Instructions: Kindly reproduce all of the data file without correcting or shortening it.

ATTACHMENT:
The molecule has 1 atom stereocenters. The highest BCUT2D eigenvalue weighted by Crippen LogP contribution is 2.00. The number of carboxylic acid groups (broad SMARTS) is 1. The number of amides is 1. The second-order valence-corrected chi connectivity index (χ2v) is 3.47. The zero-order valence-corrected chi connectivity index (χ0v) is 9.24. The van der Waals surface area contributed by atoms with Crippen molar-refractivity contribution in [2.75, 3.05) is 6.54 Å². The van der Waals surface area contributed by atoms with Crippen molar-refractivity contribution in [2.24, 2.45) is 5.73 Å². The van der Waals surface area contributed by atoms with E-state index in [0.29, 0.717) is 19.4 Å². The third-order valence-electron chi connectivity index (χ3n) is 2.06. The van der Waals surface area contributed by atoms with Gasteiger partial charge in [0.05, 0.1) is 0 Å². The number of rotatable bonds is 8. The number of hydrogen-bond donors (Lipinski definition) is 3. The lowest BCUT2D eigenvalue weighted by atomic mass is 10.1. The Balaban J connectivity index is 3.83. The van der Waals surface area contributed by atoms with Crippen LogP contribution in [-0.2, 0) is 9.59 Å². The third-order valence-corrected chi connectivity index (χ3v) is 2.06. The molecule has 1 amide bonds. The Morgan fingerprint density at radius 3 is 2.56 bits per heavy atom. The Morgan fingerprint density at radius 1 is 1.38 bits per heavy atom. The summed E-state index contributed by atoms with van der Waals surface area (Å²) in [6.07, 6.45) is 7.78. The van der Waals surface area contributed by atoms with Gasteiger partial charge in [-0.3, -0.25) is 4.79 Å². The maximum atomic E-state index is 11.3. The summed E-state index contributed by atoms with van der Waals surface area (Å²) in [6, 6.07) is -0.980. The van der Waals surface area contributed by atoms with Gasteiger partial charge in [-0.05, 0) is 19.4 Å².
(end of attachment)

The molecule has 1 atom stereocenters. The highest BCUT2D eigenvalue weighted by Crippen LogP contribution is 2.00. The number of carboxylic acid groups (broad SMARTS) is 1. The number of amides is 1. The second-order valence-corrected chi connectivity index (χ2v) is 3.47. The zero-order valence-corrected chi connectivity index (χ0v) is 9.24. The van der Waals surface area contributed by atoms with Crippen molar-refractivity contribution in [2.75, 3.05) is 6.54 Å². The van der Waals surface area contributed by atoms with Crippen molar-refractivity contribution in [2.24, 2.45) is 5.73 Å². The van der Waals surface area contributed by atoms with E-state index in [0.29, 0.717) is 19.4 Å². The third-order valence-electron chi connectivity index (χ3n) is 2.06. The van der Waals surface area contributed by atoms with Gasteiger partial charge in [0.05, 0.1) is 0 Å². The number of rotatable bonds is 8. The number of hydrogen-bond donors (Lipinski definition) is 3. The lowest BCUT2D eigenvalue weighted by atomic mass is 10.1. The Balaban J connectivity index is 3.83. The van der Waals surface area contributed by atoms with Crippen LogP contribution in [-0.2, 0) is 9.59 Å². The third-order valence-corrected chi connectivity index (χ3v) is 2.06. The molecule has 1 amide bonds. The Morgan fingerprint density at radius 3 is 2.56 bits per heavy atom. The Morgan fingerprint density at radius 1 is 1.38 bits per heavy atom. The summed E-state index contributed by atoms with van der Waals surface area (Å²) in [6.07, 6.45) is 7.78. The van der Waals surface area contributed by atoms with Gasteiger partial charge in [-0.3, -0.25) is 4.79 Å². The maximum atomic E-state index is 11.3. The summed E-state index contributed by atoms with van der Waals surface area (Å²) in [6, 6.07) is -0.980. The van der Waals surface area contributed by atoms with Gasteiger partial charge in [-0.05, 0) is 19.4 Å².